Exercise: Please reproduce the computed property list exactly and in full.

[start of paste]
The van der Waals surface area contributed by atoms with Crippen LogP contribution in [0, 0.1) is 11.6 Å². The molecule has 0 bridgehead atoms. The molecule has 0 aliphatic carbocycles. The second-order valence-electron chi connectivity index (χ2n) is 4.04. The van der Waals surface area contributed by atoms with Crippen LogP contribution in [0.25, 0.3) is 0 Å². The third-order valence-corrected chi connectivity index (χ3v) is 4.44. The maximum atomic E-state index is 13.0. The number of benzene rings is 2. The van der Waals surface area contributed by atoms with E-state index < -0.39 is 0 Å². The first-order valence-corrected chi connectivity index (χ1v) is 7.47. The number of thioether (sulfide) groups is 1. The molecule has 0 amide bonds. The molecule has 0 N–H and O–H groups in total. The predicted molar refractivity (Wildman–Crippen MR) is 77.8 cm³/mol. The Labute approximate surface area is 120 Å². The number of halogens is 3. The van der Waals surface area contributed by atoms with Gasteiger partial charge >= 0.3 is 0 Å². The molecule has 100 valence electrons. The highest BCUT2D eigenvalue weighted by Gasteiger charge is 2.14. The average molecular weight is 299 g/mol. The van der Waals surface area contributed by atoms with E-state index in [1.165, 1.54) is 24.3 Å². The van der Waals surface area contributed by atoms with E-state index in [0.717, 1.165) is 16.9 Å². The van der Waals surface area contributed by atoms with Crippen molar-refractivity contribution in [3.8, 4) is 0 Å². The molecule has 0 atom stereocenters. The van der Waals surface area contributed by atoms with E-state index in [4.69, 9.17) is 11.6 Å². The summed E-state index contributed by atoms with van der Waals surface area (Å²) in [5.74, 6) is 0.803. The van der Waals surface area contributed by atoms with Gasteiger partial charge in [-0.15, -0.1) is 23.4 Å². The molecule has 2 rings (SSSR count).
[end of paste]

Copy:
The van der Waals surface area contributed by atoms with Crippen LogP contribution in [0, 0.1) is 11.6 Å². The molecule has 0 bridgehead atoms. The molecule has 0 aliphatic carbocycles. The second-order valence-electron chi connectivity index (χ2n) is 4.04. The van der Waals surface area contributed by atoms with Crippen LogP contribution in [0.25, 0.3) is 0 Å². The third-order valence-corrected chi connectivity index (χ3v) is 4.44. The maximum atomic E-state index is 13.0. The number of benzene rings is 2. The van der Waals surface area contributed by atoms with E-state index < -0.39 is 0 Å². The first-order valence-corrected chi connectivity index (χ1v) is 7.47. The number of thioether (sulfide) groups is 1. The molecule has 0 amide bonds. The molecule has 0 N–H and O–H groups in total. The predicted molar refractivity (Wildman–Crippen MR) is 77.8 cm³/mol. The Labute approximate surface area is 120 Å². The number of halogens is 3. The van der Waals surface area contributed by atoms with Gasteiger partial charge >= 0.3 is 0 Å². The molecule has 100 valence electrons. The highest BCUT2D eigenvalue weighted by Gasteiger charge is 2.14. The average molecular weight is 299 g/mol. The van der Waals surface area contributed by atoms with E-state index in [1.165, 1.54) is 24.3 Å². The van der Waals surface area contributed by atoms with E-state index in [0.717, 1.165) is 16.9 Å². The van der Waals surface area contributed by atoms with Crippen molar-refractivity contribution in [3.8, 4) is 0 Å². The molecule has 0 atom stereocenters. The van der Waals surface area contributed by atoms with E-state index in [4.69, 9.17) is 11.6 Å². The summed E-state index contributed by atoms with van der Waals surface area (Å²) in [5.74, 6) is 0.803. The van der Waals surface area contributed by atoms with Gasteiger partial charge in [-0.15, -0.1) is 23.4 Å². The molecule has 2 rings (SSSR count).